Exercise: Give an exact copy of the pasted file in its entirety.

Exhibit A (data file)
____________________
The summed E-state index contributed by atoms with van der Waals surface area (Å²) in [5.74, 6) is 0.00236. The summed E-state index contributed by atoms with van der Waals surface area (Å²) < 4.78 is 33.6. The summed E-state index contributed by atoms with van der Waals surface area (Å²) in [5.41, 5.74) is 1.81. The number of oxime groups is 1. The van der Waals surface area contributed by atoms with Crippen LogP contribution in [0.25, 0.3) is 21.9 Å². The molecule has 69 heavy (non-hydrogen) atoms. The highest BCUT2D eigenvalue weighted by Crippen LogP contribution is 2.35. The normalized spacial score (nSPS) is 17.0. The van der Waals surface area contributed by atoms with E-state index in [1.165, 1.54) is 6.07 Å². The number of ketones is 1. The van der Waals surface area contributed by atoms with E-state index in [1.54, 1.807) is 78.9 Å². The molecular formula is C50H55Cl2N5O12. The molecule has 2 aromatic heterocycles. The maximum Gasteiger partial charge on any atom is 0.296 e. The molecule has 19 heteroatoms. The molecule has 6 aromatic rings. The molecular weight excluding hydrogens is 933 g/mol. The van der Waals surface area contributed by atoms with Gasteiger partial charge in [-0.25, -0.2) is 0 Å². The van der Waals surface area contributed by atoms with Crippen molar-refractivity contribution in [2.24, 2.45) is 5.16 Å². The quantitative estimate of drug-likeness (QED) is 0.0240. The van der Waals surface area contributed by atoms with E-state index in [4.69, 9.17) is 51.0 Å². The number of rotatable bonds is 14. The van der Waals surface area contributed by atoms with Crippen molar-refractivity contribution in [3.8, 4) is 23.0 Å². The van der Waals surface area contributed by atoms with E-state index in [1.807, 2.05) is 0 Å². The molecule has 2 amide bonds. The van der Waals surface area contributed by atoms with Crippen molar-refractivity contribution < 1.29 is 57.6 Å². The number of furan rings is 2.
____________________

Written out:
The summed E-state index contributed by atoms with van der Waals surface area (Å²) in [5.74, 6) is 0.00236. The summed E-state index contributed by atoms with van der Waals surface area (Å²) < 4.78 is 33.6. The summed E-state index contributed by atoms with van der Waals surface area (Å²) in [5.41, 5.74) is 1.81. The number of oxime groups is 1. The van der Waals surface area contributed by atoms with Crippen LogP contribution in [0.25, 0.3) is 21.9 Å². The molecule has 69 heavy (non-hydrogen) atoms. The highest BCUT2D eigenvalue weighted by Crippen LogP contribution is 2.35. The normalized spacial score (nSPS) is 17.0. The van der Waals surface area contributed by atoms with E-state index in [1.165, 1.54) is 6.07 Å². The number of ketones is 1. The van der Waals surface area contributed by atoms with E-state index in [1.54, 1.807) is 78.9 Å². The molecular formula is C50H55Cl2N5O12. The molecule has 2 aromatic heterocycles. The maximum Gasteiger partial charge on any atom is 0.296 e. The molecule has 19 heteroatoms. The molecule has 6 aromatic rings. The molecular weight excluding hydrogens is 933 g/mol. The van der Waals surface area contributed by atoms with Gasteiger partial charge in [-0.25, -0.2) is 0 Å². The van der Waals surface area contributed by atoms with Crippen molar-refractivity contribution in [2.24, 2.45) is 5.16 Å². The quantitative estimate of drug-likeness (QED) is 0.0240. The van der Waals surface area contributed by atoms with E-state index in [4.69, 9.17) is 51.0 Å². The number of rotatable bonds is 14. The van der Waals surface area contributed by atoms with Crippen molar-refractivity contribution in [3.8, 4) is 23.0 Å². The van der Waals surface area contributed by atoms with E-state index in [1.807, 2.05) is 0 Å². The molecule has 2 amide bonds. The van der Waals surface area contributed by atoms with Crippen molar-refractivity contribution < 1.29 is 57.6 Å². The number of furan rings is 2.